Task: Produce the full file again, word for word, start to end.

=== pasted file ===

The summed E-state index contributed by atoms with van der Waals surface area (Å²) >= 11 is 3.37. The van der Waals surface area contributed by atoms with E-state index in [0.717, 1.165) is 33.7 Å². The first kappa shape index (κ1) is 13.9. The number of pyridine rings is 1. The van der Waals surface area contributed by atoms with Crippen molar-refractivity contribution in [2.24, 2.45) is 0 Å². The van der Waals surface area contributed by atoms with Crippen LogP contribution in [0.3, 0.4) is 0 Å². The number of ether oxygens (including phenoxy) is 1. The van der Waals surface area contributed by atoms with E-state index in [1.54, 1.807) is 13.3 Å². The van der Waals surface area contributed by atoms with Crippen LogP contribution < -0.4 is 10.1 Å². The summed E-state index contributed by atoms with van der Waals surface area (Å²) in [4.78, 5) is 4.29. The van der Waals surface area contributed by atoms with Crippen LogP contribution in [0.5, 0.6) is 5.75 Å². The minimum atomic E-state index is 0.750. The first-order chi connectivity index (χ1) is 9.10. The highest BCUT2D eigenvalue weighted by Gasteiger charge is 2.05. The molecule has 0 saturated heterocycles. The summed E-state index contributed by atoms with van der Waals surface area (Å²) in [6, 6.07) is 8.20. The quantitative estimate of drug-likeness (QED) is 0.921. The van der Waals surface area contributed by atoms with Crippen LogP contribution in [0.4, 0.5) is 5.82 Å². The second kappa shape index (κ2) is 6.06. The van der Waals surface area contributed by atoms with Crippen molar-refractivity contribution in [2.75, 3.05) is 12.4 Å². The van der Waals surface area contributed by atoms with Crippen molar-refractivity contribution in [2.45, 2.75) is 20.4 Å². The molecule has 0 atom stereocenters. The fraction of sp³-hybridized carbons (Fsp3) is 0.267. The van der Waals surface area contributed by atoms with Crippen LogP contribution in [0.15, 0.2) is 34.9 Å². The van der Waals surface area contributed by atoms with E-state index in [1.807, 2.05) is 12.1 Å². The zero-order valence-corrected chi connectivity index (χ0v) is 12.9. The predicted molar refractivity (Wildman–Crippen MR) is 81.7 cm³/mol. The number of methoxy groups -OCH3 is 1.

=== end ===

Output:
The summed E-state index contributed by atoms with van der Waals surface area (Å²) >= 11 is 3.37. The van der Waals surface area contributed by atoms with E-state index in [0.717, 1.165) is 33.7 Å². The first kappa shape index (κ1) is 13.9. The number of pyridine rings is 1. The van der Waals surface area contributed by atoms with Crippen molar-refractivity contribution in [2.24, 2.45) is 0 Å². The van der Waals surface area contributed by atoms with Crippen LogP contribution in [0.3, 0.4) is 0 Å². The number of ether oxygens (including phenoxy) is 1. The van der Waals surface area contributed by atoms with E-state index in [1.54, 1.807) is 13.3 Å². The van der Waals surface area contributed by atoms with Crippen LogP contribution < -0.4 is 10.1 Å². The summed E-state index contributed by atoms with van der Waals surface area (Å²) in [4.78, 5) is 4.29. The van der Waals surface area contributed by atoms with Crippen LogP contribution in [0.5, 0.6) is 5.75 Å². The minimum atomic E-state index is 0.750. The first-order chi connectivity index (χ1) is 9.10. The highest BCUT2D eigenvalue weighted by Gasteiger charge is 2.05. The molecule has 0 saturated heterocycles. The summed E-state index contributed by atoms with van der Waals surface area (Å²) in [6, 6.07) is 8.20. The quantitative estimate of drug-likeness (QED) is 0.921. The van der Waals surface area contributed by atoms with Crippen LogP contribution in [0.4, 0.5) is 5.82 Å². The second kappa shape index (κ2) is 6.06. The van der Waals surface area contributed by atoms with Crippen molar-refractivity contribution in [2.75, 3.05) is 12.4 Å². The van der Waals surface area contributed by atoms with Crippen molar-refractivity contribution in [2.45, 2.75) is 20.4 Å². The molecule has 0 atom stereocenters. The fraction of sp³-hybridized carbons (Fsp3) is 0.267. The van der Waals surface area contributed by atoms with Crippen LogP contribution in [0.15, 0.2) is 34.9 Å². The van der Waals surface area contributed by atoms with E-state index in [1.807, 2.05) is 12.1 Å². The zero-order valence-corrected chi connectivity index (χ0v) is 12.9. The predicted molar refractivity (Wildman–Crippen MR) is 81.7 cm³/mol. The number of methoxy groups -OCH3 is 1.